Do state deadlines matter? Cannabis chocolatier wants to know if regulator cares



Dave Lanning co-owns a small cannabis manufacturing business in Fairbanks. Among the product lines at Arctic Bakery are dark chocolates infused with cannabis.

Lanning wants to branch out. In addition to plain dark chocolate, for which he has a permit from the Alaska Marijuana Control Office, he wants to sell orange-flavored and raspberry flavored cannabis chocolates.

He sent his application in to the AMCO two days before the Oct. 25 deadline so his product could be considered during this week’s board meeting, which started Wednesday.

The small-business owner was surprised, then, to find his application had not been included on the agenda. “Why?” he asked the staff. Because they didn’t have time to get to it, he was told.

His application to allow him to add a drop of orange flavoring to a piece of chocolate would not be heard until 2020.

That means that even though Lanning complied with a state deadline, he’ll miss the Christmas holidays for his confections. It’s not catastrophic, he said, but it’s also not an insignificant financial setback to have to delay this product until next year.

“I was stunned to pick up the agenda and see that only two of the 32 applications were on it,” he said.

Lanning took his complaint to the board on Wednesday, only to be told by Board Chairman Mark Springer that Lanning should have gotten his application in “earlier.”

Lanning has no idea what defines “earlier.” Two weeks? A month before the deadline? Why even have a deadline? he wondered.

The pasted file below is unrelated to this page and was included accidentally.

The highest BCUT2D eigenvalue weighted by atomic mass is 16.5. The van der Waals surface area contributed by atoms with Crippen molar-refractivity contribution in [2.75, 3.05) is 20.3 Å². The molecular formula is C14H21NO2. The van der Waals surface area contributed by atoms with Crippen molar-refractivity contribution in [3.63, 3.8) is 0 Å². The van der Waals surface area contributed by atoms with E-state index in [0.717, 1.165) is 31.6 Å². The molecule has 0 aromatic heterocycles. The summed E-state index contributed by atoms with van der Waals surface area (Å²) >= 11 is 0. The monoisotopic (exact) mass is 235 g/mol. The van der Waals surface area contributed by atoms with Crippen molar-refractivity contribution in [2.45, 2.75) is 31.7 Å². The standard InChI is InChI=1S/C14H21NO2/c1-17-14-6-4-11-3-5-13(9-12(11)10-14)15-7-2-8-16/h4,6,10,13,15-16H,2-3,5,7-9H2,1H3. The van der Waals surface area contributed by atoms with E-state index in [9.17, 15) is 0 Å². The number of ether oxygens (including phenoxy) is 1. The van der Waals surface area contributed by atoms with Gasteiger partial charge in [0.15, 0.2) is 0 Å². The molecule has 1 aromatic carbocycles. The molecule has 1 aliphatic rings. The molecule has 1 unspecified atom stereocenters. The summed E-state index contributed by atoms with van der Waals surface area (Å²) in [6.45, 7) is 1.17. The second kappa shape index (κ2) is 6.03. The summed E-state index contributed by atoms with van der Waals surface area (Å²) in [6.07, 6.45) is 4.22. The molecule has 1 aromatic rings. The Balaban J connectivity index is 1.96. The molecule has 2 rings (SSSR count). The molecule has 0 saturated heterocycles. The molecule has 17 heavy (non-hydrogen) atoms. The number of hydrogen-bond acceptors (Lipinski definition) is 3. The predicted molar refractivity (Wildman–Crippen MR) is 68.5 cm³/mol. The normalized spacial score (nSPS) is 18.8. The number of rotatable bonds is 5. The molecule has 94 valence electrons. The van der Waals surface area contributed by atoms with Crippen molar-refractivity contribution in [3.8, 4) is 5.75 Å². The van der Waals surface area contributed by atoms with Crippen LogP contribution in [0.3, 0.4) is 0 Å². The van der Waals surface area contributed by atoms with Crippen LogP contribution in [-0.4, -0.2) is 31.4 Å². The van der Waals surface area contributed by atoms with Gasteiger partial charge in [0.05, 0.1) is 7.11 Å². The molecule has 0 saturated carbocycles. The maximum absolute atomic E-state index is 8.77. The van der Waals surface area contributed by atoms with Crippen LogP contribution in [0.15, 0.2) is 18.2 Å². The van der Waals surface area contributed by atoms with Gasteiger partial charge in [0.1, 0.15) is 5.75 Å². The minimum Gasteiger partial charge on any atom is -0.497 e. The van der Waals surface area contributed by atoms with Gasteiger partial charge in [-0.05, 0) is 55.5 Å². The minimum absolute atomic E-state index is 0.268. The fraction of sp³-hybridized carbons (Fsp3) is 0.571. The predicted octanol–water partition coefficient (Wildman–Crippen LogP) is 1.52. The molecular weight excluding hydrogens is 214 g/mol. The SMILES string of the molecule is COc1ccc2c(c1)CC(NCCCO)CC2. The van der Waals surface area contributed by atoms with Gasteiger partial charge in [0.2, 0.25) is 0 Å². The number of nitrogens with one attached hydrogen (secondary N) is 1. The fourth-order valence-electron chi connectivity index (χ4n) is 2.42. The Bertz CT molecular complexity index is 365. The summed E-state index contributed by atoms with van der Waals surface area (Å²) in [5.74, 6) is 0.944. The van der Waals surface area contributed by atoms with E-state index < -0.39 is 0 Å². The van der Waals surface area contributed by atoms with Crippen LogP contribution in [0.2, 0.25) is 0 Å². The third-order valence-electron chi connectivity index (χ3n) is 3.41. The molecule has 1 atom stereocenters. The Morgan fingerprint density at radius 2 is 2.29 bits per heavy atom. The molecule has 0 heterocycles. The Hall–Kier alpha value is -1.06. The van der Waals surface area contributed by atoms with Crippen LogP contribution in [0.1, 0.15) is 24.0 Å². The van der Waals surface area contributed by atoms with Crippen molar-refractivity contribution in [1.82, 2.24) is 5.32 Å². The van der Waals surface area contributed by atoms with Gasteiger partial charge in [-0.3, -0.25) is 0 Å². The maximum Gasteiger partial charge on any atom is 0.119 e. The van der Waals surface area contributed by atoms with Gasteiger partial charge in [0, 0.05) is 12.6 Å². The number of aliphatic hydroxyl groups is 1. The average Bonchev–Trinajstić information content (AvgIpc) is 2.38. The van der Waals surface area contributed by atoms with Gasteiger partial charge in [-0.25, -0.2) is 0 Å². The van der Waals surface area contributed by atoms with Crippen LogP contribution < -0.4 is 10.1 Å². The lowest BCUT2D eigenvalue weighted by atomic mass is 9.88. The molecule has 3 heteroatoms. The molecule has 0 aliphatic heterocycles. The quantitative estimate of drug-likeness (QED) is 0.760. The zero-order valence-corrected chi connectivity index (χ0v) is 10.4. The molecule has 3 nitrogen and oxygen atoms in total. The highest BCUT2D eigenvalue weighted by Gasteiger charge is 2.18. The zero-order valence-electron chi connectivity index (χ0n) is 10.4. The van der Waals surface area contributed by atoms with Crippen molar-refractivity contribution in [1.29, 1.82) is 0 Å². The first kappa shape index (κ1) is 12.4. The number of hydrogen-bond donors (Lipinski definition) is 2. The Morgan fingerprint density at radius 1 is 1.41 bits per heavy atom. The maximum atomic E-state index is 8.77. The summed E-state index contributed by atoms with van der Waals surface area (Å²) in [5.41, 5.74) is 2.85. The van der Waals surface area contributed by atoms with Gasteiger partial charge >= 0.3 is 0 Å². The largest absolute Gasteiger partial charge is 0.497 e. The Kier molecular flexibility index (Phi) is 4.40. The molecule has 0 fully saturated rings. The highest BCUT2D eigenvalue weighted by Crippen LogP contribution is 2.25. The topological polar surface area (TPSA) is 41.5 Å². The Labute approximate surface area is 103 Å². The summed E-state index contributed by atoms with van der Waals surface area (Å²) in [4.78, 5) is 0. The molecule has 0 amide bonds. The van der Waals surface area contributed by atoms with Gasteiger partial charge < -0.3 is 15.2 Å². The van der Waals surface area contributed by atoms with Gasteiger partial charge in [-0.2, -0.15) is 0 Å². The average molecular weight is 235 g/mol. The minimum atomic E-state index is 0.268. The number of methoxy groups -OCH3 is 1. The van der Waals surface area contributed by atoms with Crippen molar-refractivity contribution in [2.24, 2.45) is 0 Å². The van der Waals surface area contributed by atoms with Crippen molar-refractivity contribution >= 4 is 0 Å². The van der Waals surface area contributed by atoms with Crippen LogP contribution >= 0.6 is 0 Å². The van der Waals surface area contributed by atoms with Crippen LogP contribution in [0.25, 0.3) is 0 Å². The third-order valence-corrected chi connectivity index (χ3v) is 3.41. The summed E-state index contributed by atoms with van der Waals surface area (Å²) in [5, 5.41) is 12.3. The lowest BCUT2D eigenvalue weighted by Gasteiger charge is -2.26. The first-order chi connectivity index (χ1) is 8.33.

The staff is working hard, Springer said, defending the executive director (who was fired later in the meeting).

[Read: Marijuana board votes out agency director]

Lanning was unsatisfied with that answer and filed a 45-page complaint with the State Ombudsman documenting his application and communications between himself and AMCO staff.

From the perspective of a business owner, if there’s a published deadline, the regulated industry has the right to expect the agency to do its job, he said.

Must Read Alaska has learned that there are multiple positions at AMCO that are funded but unfilled under the leadership of the former executive director Erika McConnell. Additionally, the office is supposed to be funded through fees and taxes on industry — an industry that can’t get permits in a timely way.

Lanning’s story was one of several brought up this week to describe the disappointment that the marijuana industry has with the AMCO level of service to the fledgling industry. Business owners also fear retaliation, especially from the previous director, who was described to Must Read Alaska by some as vindictive.

McConnell was replaced with Glen Klinkhart on Thursday.

[Read: Marijuana agency hits restart button with new chief: Glen ‘Fix It’ Klinkhart]

Lacy Wilcox, the president of the Alaska Marijuana Industry Association, spoke to the board this week about the rapidly growing industry and its need for an effective and responsive regulatory agency.

“We perhaps more than anything, hope for recognition that the industry is comprised of hard-working Alaskans, with few exceptions, who perhaps more then any other sector are ‘all-in’ and stand ready to work with regulators to create a sustainable and fair business environment. In that vein, those dedicated entrepreneurs are asking for respect and courtesy from our regulators and wish that the days of being treated like a criminal can finally end,” she said.

The association published a statement on Thursday acknowledging the right of the Marijuana Control Board to change the leadership at the
Alcohol and Marijuana Control Office, but called out Chairman Springer and Vice Chair Loren Jones for claiming the industry seeks less regulation.